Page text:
OPINION: Using equity release for home improvements
- Credit: Getty Images/iStockphoto
An estate agent friend I’ve known for many years told me recently: “Homes have significant value beyond just the monetary. It’s an intangible value which rises in direct proportion to the period of time a family occupies a property.”
In a sector over-burdened with opinions of questionable accuracy, the succinct assessment of a man who has worked at the property market’s coal-face for more than 30 years is worth listening to.
Of course there’s more to a home than simply bricks and mortar. Memories associated with the places in which we live are invaluable; our homes are where we experience emotions of every description, from tears and sadness to smiles and laughter – and yes, love. This explains why so many people who have occupied their homes for a long time are reluctant to leave them. Moving out can almost feel like a betrayal of memories accumulated over decades.
It will come as no surprise, then, to learn that each year increasing numbers of homeowners prefer to upgrade and improve their current home rather than move. There are immediate financial benefits: stamp duty on a new property is avoided, while estate agency, legal and removal fees no longer have to be paid. Perhaps most importantly, the struggle to pinpoint the perfect alternative to the current home, one which remains accessible to friends and family, is also avoided. For large numbers of people, therefore, transforming their existing home offers an attractive alternative: the opportunity to create bespoke living space.
As circumstances change, homeowners may wish to make changes to their property to enhance both its monetary value, the owners’ quality of life and their enjoyment while living in the place they’re likely to have called home for many years.
However, with inflation forcing up the cost of renovations, it is important to consider refurbishment expenses, perhaps by obtaining a number of quotes from reliable firms for the work required before taking the plunge. But how best to pay for a new kitchen, a bathroom makeover, a light-filled extension, or a complete overhaul of the garden?
Fortunately, there are several options for those wishing to get the most out of their home without draining their savings or selling a percentage of existing investments, a move which could impact upon longer-term retirement income.
- 1 Pub with 'gorgeous views' named one of UK's best waterside drinking spots
- 2 'Tit for tat' attacks driven by gang members vying for position, police say
- 3 Ipswich man and Cadillac films with The Only Way Is Essex
- 4 Thunderstorms warning upgraded in Suffolk ahead of rain
- 5 Road near Ipswich flooded as drivers forced to find alternative routes
- 6 Ipswich man who abandoned Land Rover on train tracks convicted
- 7 Matchday Recap: How Town's 1-0 win at Burton unfolded
- 8 Application submitted for new store in Ipswich
- 9 Four people charged as police find machete after brawl in Ipswich street
- 10 Seven arrested after two incidents involving knives in Ipswich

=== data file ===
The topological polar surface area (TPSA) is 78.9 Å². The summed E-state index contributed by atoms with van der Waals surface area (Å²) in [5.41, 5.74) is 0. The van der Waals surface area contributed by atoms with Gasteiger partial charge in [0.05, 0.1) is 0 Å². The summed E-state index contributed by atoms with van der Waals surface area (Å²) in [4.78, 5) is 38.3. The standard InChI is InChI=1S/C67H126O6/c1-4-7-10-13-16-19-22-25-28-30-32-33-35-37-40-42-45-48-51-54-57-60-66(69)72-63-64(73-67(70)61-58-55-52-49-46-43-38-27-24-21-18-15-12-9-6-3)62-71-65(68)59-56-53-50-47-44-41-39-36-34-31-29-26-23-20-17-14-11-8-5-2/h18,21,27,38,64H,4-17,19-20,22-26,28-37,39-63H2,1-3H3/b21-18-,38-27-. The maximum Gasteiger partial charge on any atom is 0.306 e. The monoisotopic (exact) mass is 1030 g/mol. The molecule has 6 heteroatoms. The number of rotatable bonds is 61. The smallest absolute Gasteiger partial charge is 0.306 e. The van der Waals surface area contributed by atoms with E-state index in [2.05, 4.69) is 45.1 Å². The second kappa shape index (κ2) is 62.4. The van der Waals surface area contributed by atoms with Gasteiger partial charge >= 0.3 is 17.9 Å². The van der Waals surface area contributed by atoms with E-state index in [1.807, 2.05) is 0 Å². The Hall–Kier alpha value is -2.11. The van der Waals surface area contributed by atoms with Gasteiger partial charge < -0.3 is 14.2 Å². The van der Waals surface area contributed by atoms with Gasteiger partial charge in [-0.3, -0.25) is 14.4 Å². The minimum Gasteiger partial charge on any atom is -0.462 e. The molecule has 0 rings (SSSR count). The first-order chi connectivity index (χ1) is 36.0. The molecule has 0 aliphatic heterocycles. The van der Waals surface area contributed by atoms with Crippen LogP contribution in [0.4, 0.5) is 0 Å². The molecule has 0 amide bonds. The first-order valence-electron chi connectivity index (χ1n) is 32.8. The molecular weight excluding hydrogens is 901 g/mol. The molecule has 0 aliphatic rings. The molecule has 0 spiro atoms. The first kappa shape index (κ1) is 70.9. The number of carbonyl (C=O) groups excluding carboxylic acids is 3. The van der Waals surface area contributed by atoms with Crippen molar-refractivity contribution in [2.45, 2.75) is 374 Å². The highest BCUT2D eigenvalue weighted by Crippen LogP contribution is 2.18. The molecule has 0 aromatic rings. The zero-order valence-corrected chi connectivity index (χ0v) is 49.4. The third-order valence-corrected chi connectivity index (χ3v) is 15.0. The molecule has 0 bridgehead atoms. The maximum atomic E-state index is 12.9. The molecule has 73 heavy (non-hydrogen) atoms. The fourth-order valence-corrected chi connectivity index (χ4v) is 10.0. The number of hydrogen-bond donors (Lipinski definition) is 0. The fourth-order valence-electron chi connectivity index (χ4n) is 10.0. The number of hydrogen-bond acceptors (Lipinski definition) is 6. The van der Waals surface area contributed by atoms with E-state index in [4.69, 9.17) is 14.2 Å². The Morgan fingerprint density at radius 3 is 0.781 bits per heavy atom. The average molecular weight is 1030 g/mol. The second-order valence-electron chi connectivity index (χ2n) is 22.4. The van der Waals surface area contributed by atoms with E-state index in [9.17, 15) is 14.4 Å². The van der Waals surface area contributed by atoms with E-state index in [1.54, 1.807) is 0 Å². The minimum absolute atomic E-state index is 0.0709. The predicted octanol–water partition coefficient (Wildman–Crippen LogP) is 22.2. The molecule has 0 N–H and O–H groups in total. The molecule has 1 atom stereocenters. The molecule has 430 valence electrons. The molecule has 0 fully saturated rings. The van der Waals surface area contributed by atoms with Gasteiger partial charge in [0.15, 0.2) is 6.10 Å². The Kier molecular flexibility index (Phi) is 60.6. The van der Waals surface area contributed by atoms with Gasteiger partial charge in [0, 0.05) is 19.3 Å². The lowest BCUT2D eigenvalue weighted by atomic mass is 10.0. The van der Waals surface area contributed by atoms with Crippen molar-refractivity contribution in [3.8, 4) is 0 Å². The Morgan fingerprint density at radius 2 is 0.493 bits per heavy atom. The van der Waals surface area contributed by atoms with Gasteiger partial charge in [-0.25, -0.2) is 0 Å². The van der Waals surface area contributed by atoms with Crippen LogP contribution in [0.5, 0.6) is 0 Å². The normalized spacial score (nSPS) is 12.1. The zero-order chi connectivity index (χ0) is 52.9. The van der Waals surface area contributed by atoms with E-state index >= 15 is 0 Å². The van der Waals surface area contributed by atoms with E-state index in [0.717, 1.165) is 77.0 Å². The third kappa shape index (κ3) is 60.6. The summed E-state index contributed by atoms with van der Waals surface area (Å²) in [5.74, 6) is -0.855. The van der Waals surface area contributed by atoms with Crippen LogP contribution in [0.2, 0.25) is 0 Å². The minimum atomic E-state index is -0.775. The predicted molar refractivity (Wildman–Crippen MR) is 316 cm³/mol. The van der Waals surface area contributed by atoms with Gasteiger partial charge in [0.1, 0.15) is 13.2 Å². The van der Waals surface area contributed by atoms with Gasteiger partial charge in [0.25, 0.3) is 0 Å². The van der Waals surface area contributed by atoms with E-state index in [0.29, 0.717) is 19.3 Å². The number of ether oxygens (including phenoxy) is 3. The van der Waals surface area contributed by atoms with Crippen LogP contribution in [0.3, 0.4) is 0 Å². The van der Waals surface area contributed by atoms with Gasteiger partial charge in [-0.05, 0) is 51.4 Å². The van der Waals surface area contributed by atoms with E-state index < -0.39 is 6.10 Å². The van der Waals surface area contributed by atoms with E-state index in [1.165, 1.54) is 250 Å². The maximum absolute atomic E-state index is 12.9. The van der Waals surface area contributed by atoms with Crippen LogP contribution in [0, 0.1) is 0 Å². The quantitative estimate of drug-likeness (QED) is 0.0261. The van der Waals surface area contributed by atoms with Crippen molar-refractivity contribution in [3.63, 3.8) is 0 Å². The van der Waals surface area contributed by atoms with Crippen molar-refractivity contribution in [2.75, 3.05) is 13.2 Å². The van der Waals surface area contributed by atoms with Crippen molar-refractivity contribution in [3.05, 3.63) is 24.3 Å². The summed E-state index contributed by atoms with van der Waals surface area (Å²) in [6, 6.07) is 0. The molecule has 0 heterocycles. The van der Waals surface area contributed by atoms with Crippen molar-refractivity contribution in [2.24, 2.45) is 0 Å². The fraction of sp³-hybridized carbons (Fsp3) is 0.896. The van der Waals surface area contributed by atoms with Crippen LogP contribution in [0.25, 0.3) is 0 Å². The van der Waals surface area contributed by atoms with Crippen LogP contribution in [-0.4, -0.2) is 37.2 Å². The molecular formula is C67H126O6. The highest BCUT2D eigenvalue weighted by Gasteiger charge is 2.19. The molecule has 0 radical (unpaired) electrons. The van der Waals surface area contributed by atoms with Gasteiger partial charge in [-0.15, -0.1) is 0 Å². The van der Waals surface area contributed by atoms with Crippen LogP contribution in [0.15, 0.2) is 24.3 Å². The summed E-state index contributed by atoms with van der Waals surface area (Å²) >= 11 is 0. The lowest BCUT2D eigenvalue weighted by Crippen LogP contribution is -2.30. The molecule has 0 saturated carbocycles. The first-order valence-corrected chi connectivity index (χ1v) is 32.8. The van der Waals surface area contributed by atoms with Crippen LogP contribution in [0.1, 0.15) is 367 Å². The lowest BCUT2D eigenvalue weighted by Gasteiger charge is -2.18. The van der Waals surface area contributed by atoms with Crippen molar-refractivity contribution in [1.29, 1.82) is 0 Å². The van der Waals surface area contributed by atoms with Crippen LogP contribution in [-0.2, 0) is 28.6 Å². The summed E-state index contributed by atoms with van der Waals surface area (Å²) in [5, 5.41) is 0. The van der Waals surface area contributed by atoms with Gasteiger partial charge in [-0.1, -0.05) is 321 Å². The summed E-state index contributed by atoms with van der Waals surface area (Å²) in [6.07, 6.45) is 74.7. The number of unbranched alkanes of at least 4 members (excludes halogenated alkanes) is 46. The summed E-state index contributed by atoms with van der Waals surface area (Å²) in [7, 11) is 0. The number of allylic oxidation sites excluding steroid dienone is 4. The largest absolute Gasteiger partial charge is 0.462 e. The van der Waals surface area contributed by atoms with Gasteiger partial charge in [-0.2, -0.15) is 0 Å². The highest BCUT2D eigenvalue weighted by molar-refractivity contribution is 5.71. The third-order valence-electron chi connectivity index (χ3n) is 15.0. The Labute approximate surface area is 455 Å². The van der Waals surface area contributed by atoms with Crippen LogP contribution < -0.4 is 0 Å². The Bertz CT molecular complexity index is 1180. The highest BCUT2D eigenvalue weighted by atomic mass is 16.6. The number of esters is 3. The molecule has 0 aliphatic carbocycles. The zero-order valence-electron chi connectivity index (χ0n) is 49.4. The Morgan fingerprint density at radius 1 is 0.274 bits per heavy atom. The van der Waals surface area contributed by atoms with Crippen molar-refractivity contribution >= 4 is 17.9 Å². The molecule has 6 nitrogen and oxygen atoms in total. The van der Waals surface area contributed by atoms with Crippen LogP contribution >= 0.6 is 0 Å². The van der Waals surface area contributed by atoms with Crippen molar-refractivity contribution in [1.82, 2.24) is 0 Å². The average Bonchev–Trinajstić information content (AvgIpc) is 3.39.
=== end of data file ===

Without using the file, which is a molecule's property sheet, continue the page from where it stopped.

One option, available to homeowners aged 55 and above, is equity release. This is a straight forward process which enables them to access a proportion of their property wealth by utilising a loan secured against their home’s value.
The UK’s most popular form of equity release is known as a lifetime mortgage. This enables homeowners to release a tax-free cash lump sum from their property which they can then ‘re-invest’ in their home in the form of, say, a light and airy extension, a new kitchen or a bathroom upgrade. In fact, the lump sum can be put to any use, although people who use the funds to improve their property may also increase its value, which could offset the effect releasing equity could have on the value of their estate.
Over the past six years in particular, equity release plans have evolved dramatically and now include a wide range of features which allow homeowners to balance their current wants with their future needs.
For instance, older homeowners can take out a plan known as a drawdown lifetime mortgage which allows them to have a reserve fund of equity, together with their initial lump sum, which can be drawn down whenever it is required. Two of the main benefits of such an arrangement are that interest is only charged on funds that have been drawn down and it is considered an ideal means of funding home improvements because the reserve fund need only be accessed as and when it is required.
Of course, opting to release equity from the home is a big decision. It could reduce the value of a homeowners’ estate and have an impact upon their entitlement to means-tested state benefits. The importance of obtaining a personal recommendation from a qualified equity release adviser cannot be overstated.
Researching equity release plans has become easier since the launch of smartER, a revolutionary new search tool that allows you to browse the whole market to help you find the most suitable plan. This simple search engine can be filtered to highlight the most important features as well as the lowest rates available, putting you in control. Once you have found a plan that suits your requirements, the next big decision concerns your home improvements!
Moving home is no longer a necessity as equity release provides a flexible alternative. And for those who then choose to improve their property, the likelihood is they’re also adding further value to a memory-filled, well-loved home.
To find out how much you could release simply visit: www.equityreleasesupermarket.com/smarter
For more financial advice, check out Peter Sharkey’s regular blog, The Week In Numbers.